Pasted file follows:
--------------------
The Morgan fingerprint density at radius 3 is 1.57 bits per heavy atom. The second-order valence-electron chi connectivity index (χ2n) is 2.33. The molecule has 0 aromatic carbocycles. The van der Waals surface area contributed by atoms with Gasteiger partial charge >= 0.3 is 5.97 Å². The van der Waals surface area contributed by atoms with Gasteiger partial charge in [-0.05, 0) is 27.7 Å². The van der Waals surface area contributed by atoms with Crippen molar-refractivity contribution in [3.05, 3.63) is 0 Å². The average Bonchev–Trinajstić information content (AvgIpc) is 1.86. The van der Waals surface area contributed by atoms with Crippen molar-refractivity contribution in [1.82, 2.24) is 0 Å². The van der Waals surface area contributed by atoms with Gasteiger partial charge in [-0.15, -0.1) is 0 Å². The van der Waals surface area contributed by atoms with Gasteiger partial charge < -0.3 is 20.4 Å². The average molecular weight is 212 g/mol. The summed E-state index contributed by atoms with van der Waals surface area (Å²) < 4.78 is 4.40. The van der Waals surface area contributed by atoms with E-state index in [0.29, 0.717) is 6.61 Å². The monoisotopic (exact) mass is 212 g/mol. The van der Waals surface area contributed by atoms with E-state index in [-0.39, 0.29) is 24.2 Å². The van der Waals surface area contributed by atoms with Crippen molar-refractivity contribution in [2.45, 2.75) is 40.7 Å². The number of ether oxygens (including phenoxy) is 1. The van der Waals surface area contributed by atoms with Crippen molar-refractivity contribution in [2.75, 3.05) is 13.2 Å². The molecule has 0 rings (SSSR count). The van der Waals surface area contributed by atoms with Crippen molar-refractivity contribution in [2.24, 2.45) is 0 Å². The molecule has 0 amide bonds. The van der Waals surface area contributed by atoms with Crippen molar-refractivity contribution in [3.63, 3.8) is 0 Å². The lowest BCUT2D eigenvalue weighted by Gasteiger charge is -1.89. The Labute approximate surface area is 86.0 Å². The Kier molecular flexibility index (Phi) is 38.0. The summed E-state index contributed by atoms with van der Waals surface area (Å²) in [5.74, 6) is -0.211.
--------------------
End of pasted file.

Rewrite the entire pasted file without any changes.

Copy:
The Morgan fingerprint density at radius 3 is 1.57 bits per heavy atom. The second-order valence-electron chi connectivity index (χ2n) is 2.33. The molecule has 0 aromatic carbocycles. The van der Waals surface area contributed by atoms with Gasteiger partial charge >= 0.3 is 5.97 Å². The van der Waals surface area contributed by atoms with Gasteiger partial charge in [-0.05, 0) is 27.7 Å². The van der Waals surface area contributed by atoms with Crippen molar-refractivity contribution in [3.05, 3.63) is 0 Å². The average Bonchev–Trinajstić information content (AvgIpc) is 1.86. The van der Waals surface area contributed by atoms with Crippen molar-refractivity contribution in [1.82, 2.24) is 0 Å². The van der Waals surface area contributed by atoms with Gasteiger partial charge in [-0.15, -0.1) is 0 Å². The van der Waals surface area contributed by atoms with Gasteiger partial charge < -0.3 is 20.4 Å². The average molecular weight is 212 g/mol. The summed E-state index contributed by atoms with van der Waals surface area (Å²) < 4.78 is 4.40. The van der Waals surface area contributed by atoms with E-state index in [0.29, 0.717) is 6.61 Å². The monoisotopic (exact) mass is 212 g/mol. The van der Waals surface area contributed by atoms with E-state index in [-0.39, 0.29) is 24.2 Å². The van der Waals surface area contributed by atoms with Crippen molar-refractivity contribution in [2.45, 2.75) is 40.7 Å². The number of ether oxygens (including phenoxy) is 1. The van der Waals surface area contributed by atoms with Crippen molar-refractivity contribution in [2.75, 3.05) is 13.2 Å². The molecule has 0 rings (SSSR count). The van der Waals surface area contributed by atoms with Crippen molar-refractivity contribution in [2.24, 2.45) is 0 Å². The molecule has 0 amide bonds. The van der Waals surface area contributed by atoms with Crippen molar-refractivity contribution in [3.63, 3.8) is 0 Å². The lowest BCUT2D eigenvalue weighted by Gasteiger charge is -1.89. The Labute approximate surface area is 86.0 Å². The Kier molecular flexibility index (Phi) is 38.0. The summed E-state index contributed by atoms with van der Waals surface area (Å²) in [5.74, 6) is -0.211.